Jorge’s final loop was one of dreams. I could feel the entire course spin up. Everybody was talking. Each aid station was tracking times and with support staff passing from station to station, everybody knew. A high energy wave washed through the entire course from station to station. I could hear yells from across the lake as he went through each station. Everybody caught the buzz and was fired up. The other competitors were yelling as he went bye, from his closest friends to his rivals, every person sent him their energy and sped him along the way. It was amazing to feel this camaraderie wash across us all for Jorge’s quest to snatch the pebble. We were all his for this loop. We watched the clock as it seemed to speed up. The closer he got, the faster it went. He lost the day’s light just 6 miles out from the finish. He had 20 mins when he went through the last station 3 miles out. When we got the news, we knew he was losing the battle, but wondered yet if he could find some inner strength to push through the final miles even faster than he had already gone. He had to feel it, he had to know how close he was. We hoped he could find the way. Everything else seemed to disappear. Nothing else captured our attention. I had rigged a finish banner from some flagging and stood on the finish line looking for 2 fast moving lights to come out of the dark. All of us just stood there, our eyes flashing back and forth between the trail and the clock. The time we all had memorized by now was 13:16:02. As the clock rolled past 13:00:00 it sped up even faster. All we were watching were the minute digits now. When it rolled past 16 minutes, then we knew for sure that it was not to be. We saw his lights just as the clock flew past 13:16:02 and kept spinning. But he did not know what we already knew. He was flying down the trail and came in full of enormous energy to see that he had only just barley missed the 100 mile trail world record. I don’t know if he saw our faces first or the clock, but the air seemed to come out of him as he checked his watch, then the main timing clock. He now knew! He had run the race of a lifetime, but the clock ran faster than he did. To run that grand and that strong and to feel the disappointment he felt, that all of us felt was so odd. he had just run a 13:16:56. His last split was another 2:43 for a 8:11 pace, a 100mi pace of 7:58. It was unbelievable, All of us stood there with him, in shock. I shook his hand and he got warm congrats from all, but it was 54 seconds short of perfect. Jorge has the manners of a humble gentle soul with the heart of a lion. Every one of us wanted so badly for him to have this thing he wanted, but there was nothing more we could do. I heard tell of him giving way to the other runner’s all day and offering encouragement. I am not so certain that I have ever met a man that was at once this gentle and this tough at the same time. I wondered if this was how a true champion was supposed to be. I hope so. We could stand to have a few more champions like Jorge Pacheco.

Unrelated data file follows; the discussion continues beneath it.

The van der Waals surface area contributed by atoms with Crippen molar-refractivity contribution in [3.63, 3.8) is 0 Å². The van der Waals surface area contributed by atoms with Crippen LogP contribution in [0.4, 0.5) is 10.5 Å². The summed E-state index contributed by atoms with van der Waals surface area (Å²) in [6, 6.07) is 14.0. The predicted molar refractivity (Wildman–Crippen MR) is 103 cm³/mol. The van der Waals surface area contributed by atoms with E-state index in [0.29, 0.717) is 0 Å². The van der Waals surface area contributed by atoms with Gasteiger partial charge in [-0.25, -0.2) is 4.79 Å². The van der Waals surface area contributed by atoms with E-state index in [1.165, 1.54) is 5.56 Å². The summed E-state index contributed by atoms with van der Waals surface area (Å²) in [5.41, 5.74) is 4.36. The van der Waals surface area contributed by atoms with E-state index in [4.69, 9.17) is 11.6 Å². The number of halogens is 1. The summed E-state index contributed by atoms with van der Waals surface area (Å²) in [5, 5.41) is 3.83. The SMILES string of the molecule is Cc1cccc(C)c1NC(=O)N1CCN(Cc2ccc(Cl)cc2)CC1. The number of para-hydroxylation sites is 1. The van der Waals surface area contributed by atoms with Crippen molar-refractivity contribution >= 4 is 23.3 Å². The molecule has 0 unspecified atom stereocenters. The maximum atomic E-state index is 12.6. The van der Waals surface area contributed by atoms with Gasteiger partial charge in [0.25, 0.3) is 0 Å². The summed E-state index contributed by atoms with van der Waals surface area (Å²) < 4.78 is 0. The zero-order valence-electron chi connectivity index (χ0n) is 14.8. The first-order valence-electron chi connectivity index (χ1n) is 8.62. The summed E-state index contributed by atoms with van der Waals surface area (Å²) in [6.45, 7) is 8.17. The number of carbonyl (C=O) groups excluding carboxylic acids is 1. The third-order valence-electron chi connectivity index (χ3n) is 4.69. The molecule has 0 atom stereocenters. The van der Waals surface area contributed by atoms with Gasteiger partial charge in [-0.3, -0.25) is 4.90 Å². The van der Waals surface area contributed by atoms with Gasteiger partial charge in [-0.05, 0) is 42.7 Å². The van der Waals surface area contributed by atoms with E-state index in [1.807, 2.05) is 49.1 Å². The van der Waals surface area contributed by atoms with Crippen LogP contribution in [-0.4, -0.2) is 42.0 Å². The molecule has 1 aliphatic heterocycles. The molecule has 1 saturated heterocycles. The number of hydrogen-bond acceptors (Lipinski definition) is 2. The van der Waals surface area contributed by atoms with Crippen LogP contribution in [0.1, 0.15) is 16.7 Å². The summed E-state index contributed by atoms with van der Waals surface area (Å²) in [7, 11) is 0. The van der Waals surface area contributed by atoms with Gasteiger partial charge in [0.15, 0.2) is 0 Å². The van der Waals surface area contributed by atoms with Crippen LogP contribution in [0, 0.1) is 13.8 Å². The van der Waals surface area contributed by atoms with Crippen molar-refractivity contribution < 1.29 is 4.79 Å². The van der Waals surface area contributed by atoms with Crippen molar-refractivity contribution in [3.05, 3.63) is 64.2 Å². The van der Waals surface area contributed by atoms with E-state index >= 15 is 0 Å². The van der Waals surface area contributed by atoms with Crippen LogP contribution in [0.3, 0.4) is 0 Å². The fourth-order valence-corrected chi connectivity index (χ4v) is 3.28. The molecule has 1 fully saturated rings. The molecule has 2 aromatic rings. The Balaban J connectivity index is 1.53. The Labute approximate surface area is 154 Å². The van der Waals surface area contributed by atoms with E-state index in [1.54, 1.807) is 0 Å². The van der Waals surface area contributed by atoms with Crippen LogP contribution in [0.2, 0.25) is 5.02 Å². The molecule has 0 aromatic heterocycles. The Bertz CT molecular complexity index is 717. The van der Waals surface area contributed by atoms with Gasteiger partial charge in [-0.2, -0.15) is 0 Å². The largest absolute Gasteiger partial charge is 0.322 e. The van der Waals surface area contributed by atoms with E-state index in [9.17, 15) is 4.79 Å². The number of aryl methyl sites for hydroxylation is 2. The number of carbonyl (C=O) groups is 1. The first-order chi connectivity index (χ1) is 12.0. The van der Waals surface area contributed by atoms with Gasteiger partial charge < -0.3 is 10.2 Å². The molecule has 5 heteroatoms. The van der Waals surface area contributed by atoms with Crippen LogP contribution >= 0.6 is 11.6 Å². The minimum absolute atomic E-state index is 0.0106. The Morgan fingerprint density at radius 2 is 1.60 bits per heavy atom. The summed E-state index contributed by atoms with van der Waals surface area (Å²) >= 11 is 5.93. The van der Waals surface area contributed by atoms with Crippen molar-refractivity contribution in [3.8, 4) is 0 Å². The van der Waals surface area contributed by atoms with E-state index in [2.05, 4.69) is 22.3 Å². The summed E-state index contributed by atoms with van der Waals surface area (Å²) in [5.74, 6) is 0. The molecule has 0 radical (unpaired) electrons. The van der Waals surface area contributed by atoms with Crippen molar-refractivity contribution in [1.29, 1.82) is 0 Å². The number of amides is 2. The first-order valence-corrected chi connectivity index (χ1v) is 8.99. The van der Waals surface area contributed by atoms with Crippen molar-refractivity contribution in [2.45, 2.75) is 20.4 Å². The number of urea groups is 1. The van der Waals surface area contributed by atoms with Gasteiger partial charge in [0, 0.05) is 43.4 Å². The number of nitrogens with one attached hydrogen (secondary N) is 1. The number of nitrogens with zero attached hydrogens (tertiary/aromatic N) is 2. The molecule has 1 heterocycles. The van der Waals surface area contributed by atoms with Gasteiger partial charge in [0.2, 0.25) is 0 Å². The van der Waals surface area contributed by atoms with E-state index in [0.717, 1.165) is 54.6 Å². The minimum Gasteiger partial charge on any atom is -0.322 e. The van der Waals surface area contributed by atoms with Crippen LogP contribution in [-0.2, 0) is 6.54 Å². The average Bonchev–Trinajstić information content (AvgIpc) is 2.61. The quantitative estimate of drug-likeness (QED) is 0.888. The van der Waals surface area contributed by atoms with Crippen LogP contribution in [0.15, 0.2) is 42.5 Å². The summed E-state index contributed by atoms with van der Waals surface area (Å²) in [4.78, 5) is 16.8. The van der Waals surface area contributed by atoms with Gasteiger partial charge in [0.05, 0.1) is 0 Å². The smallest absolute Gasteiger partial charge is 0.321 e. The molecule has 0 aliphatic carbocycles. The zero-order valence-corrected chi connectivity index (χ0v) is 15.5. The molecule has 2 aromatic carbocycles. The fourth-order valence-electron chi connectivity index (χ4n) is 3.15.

We had an hour and 40mins to reflect on what had just happened before the next runner came in to finish. Andy Jones-Wilkins had pulled ahead to take the 2006 USATF 100 Mile Trail National Championship. At 14:56:55, he had become the Men’s National Champion. Another humble and very nice man who also runs quite well. He was pleased with how it had gone and settled in to wait for his teammate Julie to arrive. Guillermo Medina was next in 15:54 followed quickly by Dave Bursler in 15:57. Dave would take 2nd in the Men’s National Championship.
The women came in as they had pretty much run all day. All of them tough and strong, never relenting or allowing the others to do so either. Connie Gardner came in as she had gone out, in first at 17:04:00. She became the Women’s National Champion. Sue Johnston came in as she had run all day as well, just 15 mins back in 17:18. Julie Fingar was 3rd in 18:03. There was plenty more to settle on the trails with only 18 hours gone, but the prime pieces had been picked.
When the sun dropped, it took all the heat with it. It turned bitter cold around Raven Lake, which is the loop we ran around, so quite a few runners succumbed to the cold with hyperthemic conditions. During the wee hours, our medical staff was in full swing with all the issues that arose. The winners got away with the fast start during the beautiful day, but many of the others paid for the aggressive start. Some rallied and some did not.
Our starting field was the largest in our history with 196 starters in the 100mi. 133 finished under 30 hours. The finish rate was less than usual with only 68% and 59 people under 24 hours.
Larry Hall took the men’s 50mi win with 7:38:05 and the Women’s 50mi race was won by Michele Jensen in 8:10:20. This race had 61 starters with 55 finishers.
Joe Prusaitis: RD